These themes are highly inter-related and not at all easy to verbalise succinctly.
I was very influenced by the writings of Carl Jung – particularly “Man and his Symbols” – and Joseph Campbell – particularly “Myths to Live By”. I resonated with their suggestions that there are archetypal structures within our human psyches that give rise to equivalent creative acts and imagery in all cultures and periods. I felt a compulsion to give them form within our own contemporary media, specifically video.
Mandalas are a particular type of archetypal image, with the word coming from the Sanskrit for “circle”. Within traditional eastern philosophies, mandalas are circular images used for a form of meditation and they symbolise the unity of creation. They can refer both to a map of the cosmos, yet also be said to reflect “the deep-lying architecture of the psyche”. Similar imagery exists with the western esoteric or art traditions – ancient stone circles, the stained glass windows of gothic cathedrals, and echoes in works by the artists Leonardo, Michelangelo, Blake amongst many others. The creation and experiencing of mandalas assists in integrating and unifying consciousness – probably by allowing the two sides of the brain to re-balance equally and freely, rather than one side being predominant. They are said to invoke a movement from the centre of the image to the periphery, and a return, linking the individual to the universal, and back; and it felt obvious that to do this dynamically with a moving medium would add a considerable level of effectiveness to the more traditional static forms.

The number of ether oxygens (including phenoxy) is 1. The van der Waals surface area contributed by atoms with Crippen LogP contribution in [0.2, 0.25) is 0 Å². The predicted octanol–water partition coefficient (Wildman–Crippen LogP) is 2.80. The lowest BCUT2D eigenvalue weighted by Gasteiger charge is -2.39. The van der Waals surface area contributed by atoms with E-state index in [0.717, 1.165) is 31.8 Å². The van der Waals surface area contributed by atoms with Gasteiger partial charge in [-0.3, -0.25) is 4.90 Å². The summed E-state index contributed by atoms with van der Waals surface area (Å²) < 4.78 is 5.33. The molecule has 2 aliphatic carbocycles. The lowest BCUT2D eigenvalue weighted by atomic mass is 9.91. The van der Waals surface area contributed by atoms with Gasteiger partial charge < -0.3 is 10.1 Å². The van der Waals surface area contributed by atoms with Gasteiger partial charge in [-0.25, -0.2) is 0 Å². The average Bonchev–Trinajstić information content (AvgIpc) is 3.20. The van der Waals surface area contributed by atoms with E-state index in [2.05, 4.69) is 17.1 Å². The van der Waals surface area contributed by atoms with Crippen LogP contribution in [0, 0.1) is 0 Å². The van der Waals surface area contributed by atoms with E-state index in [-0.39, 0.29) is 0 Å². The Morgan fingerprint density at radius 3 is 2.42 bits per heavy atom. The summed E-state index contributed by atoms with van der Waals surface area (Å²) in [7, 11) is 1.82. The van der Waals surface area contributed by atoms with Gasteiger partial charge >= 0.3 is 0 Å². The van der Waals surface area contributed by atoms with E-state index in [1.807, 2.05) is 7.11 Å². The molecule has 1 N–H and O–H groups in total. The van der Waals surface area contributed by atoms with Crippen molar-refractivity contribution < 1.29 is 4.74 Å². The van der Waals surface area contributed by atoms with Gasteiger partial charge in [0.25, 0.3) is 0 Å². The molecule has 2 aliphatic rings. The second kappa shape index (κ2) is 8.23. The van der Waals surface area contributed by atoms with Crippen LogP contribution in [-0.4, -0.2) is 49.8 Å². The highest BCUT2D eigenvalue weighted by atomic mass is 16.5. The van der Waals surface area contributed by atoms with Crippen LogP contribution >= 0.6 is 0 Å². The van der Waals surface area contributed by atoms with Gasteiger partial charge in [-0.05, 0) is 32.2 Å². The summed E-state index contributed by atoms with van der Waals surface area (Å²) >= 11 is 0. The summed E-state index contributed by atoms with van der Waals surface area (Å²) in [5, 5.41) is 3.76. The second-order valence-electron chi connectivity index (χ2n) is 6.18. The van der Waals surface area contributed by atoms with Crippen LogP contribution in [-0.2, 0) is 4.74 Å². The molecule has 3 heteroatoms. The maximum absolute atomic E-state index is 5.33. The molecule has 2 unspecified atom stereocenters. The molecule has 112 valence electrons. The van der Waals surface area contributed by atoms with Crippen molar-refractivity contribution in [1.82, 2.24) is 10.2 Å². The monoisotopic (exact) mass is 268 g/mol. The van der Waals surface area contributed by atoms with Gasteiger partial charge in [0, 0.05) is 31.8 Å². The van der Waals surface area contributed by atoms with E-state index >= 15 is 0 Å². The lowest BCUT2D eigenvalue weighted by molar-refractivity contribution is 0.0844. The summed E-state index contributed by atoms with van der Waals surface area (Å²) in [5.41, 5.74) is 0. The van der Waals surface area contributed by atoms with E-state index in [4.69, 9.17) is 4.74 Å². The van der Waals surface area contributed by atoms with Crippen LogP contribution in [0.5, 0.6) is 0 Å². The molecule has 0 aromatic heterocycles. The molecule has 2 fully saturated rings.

All my work can be said to explore and celebrate the nature of consciousness – a metaphysical investigation into the miracle of how we experience anything at all. And these themes should be read alongside those on time and processes